ATLANTA - In late March, Gov. Nathan Deal signed legislation (SB 370) that bans the sale of synthetic marijuana products in the state. The Georgia Association of Convenience stores (GACS) supported the legislation and this week met with the governor and Georgia Bureau of Investigation (GBI) Director Vernon Keenan to discuss developments since the enactment of this legislation.
GACS communicated to its members that synthetic marijuana manufacturers have simply changed the formulation so that technically they were not in violation of Georgia law. Lawyers even issued letters to c-stores stating that "new" product does not violate the law, and law enforcement agency efforts have been hampered by this strategy.
Georgia retailers should expect a "full court press" by the GBI and other law enforcement agencies to address the newer formulas, as well as future changes. The State Pharmacy Board can now, by regulation, reclassify new formulas and they will become subject to seizure as synthetic marijuana. This window of opportunity will be quickly closed.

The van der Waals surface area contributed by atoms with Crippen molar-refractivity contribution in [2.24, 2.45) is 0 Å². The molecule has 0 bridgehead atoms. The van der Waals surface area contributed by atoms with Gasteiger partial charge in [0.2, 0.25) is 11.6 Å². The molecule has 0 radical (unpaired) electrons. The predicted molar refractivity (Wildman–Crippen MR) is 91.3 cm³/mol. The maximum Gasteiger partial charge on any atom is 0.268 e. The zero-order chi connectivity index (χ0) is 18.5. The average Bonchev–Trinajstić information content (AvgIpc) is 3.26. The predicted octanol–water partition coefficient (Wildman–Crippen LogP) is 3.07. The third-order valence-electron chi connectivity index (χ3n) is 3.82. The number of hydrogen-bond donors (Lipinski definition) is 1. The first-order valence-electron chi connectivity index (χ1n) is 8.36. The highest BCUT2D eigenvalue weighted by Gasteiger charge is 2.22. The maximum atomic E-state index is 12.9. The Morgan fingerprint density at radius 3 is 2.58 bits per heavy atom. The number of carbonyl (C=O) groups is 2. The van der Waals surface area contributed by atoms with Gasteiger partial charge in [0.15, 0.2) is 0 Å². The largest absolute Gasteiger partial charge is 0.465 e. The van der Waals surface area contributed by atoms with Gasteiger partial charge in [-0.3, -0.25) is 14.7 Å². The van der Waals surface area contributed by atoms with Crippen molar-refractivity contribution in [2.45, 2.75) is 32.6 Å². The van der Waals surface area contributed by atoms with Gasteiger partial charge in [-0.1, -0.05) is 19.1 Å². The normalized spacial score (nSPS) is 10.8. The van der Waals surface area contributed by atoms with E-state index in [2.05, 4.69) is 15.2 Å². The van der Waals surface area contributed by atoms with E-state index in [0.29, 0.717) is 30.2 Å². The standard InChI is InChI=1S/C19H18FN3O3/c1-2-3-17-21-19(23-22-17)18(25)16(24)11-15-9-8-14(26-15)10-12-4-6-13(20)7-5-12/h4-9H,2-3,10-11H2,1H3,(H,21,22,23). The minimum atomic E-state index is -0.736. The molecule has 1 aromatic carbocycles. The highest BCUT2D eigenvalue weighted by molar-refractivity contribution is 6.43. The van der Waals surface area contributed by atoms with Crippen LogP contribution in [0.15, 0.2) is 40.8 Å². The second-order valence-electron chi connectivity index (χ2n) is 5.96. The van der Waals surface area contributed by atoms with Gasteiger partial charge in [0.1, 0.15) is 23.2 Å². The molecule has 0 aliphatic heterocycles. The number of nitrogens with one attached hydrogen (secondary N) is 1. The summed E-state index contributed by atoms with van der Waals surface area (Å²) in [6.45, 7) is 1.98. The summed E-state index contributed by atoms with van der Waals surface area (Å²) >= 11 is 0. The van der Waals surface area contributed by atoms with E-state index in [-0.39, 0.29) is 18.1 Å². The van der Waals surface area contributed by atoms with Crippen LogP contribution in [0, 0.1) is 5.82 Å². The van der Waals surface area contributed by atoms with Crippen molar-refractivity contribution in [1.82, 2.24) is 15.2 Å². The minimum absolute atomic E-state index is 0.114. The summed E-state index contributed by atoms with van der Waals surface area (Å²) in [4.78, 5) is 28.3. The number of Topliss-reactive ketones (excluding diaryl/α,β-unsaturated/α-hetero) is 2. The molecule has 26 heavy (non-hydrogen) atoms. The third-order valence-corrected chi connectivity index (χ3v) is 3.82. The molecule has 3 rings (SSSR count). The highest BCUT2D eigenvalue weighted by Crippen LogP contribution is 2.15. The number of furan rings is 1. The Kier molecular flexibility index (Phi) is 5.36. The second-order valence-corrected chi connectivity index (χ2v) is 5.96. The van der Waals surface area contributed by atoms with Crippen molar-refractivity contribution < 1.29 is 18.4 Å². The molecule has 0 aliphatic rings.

Retailers who currently have these products on store shelves are strongly urged to cease current sales and dispose of the products, as GACS believes that they will become contraband in the very near future. Moving forward, if retailers have a vendor/supplier who shows up with a new formulation and is armed with a lawyer's letter, know that any gain will be short-lived.
The bottom line is this: Don't sell these products. GACS says that retailers who have leased locations should ensure that those locations are aware of the ramifications of continuing sales of synthetic marijuana. If they have supply agreements with retailers who have such products in their supplied stores, communicate with them as soon as possible. As busts are made, don't be surprised if the store is identified by the brand of gasoline they are selling.
The state and local law enforcement agencies are committed to closing the reformulation loophole regarding these products. Choosing to sell such products while they are technically legal is strongly discouraged. In addition to having such products seized, retailers may be subject to additional penalties, plus potential image issues for both the stores involved and any brands they might be identified with.